The mighty monsoon of Bangladesh has once again triggered flash floods and landslides in the Cox’s Bazar area of Bangladesh where more than one million Rohingyas are living in crowded camps since 2017. The flood of late July claimed 11 Rohingya lives so far, including four children. More than 4,000 shelters had been washed away in a matter of hours, affecting at least 20,000 Rohingyas, many of whom lost the roofs over their head months ago when a deadly fire ripped some camps apart. There had been more than 300 cases of landslides in the late July 2021 alone. The situation is likely to get worse in coming days as the rainy season in Bangladesh reaches its peak in the month of September.
As the ongoing Rohingya crisis rolls into its fifth year in August 2021, the living conditions in the sprawling and squalid camps in southeast Bangladesh manages to decline even further. Currently, around 1.1 million Rohingyas are being sheltered in 34 extremely crammed camps, the largest one being the Kutupalong Balukhali camps which hosts almost half (626,500 in number) of the forcibly displaced people of Myanmar (FDMNs as Bangladesh authority identifies this community). Each of these dilapidated makeshift shelters in camps covers barely 10 square meter area but houses as many as 12 residents. The 2018 World Bank data may provide a genuine perspective on the congestion problem in the camps. With an average of 1,240 people living in per square kilometer land area, Bangladesh stands as the 9th most densely populated country on Earth. China’s Special Administrative Area (SAR), Macao tops the list with an average 19,199 people living in one sq km. land area. In the Rohingya camps of Cox’s Bazar, the population density ranges between 40,000 to 70,000 people per square kilometer, which is two times that of Macao and nine times the national average of Bangladesh.
According to a March 2021 report of Doctors Without Borders, the camps, in the last 12 months, have seen a sharp decline in living conditions, induced by Covid-19, increase in criminal activities, and funding shortfall. A December 2020 study, conducted by Gender and Adolescence: Global Evidence (GAGE), found a spike in the prevalence of hunger with 17.7 percent Rohingyas saying they felt hungrier in the four weeks preceding the study than pre-pandemic time. The percentage of Rohingya households with a poor food consumption rose from 5 to 15 percent. While the living condition of Rohingyas keep falling further and further, each year since 2018 reported increasingly heavy rainfall that led to severe inundation of camps and more devastating landslides, wrecking havocs on Rohingya lives. More than 8,000 acres of reserved forestland were razed to make room for Rohingya camps. Now, amidst increasing natural adversities, the bamboo and tarpaulin sheets that make Rohingya shelters, are finding it harder and harder to cling to these steep and bare hills.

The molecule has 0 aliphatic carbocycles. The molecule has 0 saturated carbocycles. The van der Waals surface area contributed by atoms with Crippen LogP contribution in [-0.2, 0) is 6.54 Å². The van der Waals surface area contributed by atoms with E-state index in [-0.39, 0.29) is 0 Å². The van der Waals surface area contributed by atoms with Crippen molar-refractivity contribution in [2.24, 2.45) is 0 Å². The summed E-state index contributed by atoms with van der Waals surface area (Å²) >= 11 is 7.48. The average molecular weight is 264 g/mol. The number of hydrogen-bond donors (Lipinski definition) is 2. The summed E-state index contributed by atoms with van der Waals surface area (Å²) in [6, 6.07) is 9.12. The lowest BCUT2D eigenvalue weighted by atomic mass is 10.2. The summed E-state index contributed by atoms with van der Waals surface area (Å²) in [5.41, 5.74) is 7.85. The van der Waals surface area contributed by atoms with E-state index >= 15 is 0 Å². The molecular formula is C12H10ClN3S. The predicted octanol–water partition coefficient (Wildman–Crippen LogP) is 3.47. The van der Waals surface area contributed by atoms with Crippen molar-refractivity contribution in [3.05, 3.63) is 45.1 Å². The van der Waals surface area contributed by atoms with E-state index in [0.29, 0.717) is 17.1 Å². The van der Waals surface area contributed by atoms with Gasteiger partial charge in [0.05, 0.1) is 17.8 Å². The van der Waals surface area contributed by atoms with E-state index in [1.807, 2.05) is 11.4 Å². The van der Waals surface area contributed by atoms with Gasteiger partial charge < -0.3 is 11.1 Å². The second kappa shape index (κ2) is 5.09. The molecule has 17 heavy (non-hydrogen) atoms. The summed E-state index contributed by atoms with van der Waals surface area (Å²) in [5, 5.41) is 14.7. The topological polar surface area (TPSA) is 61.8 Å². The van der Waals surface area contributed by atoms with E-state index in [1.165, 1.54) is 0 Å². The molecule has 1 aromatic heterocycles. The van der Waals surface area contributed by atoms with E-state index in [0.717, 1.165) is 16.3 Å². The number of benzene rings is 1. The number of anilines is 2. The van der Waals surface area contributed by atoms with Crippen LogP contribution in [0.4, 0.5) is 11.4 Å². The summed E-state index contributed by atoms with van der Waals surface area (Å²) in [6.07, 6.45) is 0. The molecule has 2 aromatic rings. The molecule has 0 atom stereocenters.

As the Rohingyas find themselves stuck in a limbo, the overall security situation in host area Cox’s Bazar has seen further deterioration in recent times. A local newspaper in an October 2020 article reported the presence of at least 30 organized and violent criminal groups and subgroups active in Rohingya camps, seemingly engaged in an endless turf war. These groups are heavily involved in human trafficking and yaba (cheap methamphetamine) and arms smuggling. Between August 2017 and 2020, there had been at least 61 killings, 35 incidents of rape, and 16 kidnappings. More than 731 FIRs were files against Rohingyas during this period which led to imprisonment of more than 600 Rohingyas. The stalled repatriation process, deteriorating living conditions in Rohingya camps and utter frustration among the Rohingya youth are some of the major reasons that instigated this recent crime spree, locals argue. Such frustration has also made the Rohingyas in Cox’s Bazar easy preys to local and trans-border human trafficking gangs as evident in the rising number of Rohingyas boarding on crowded and rickety boats on perilous journeys to third countries.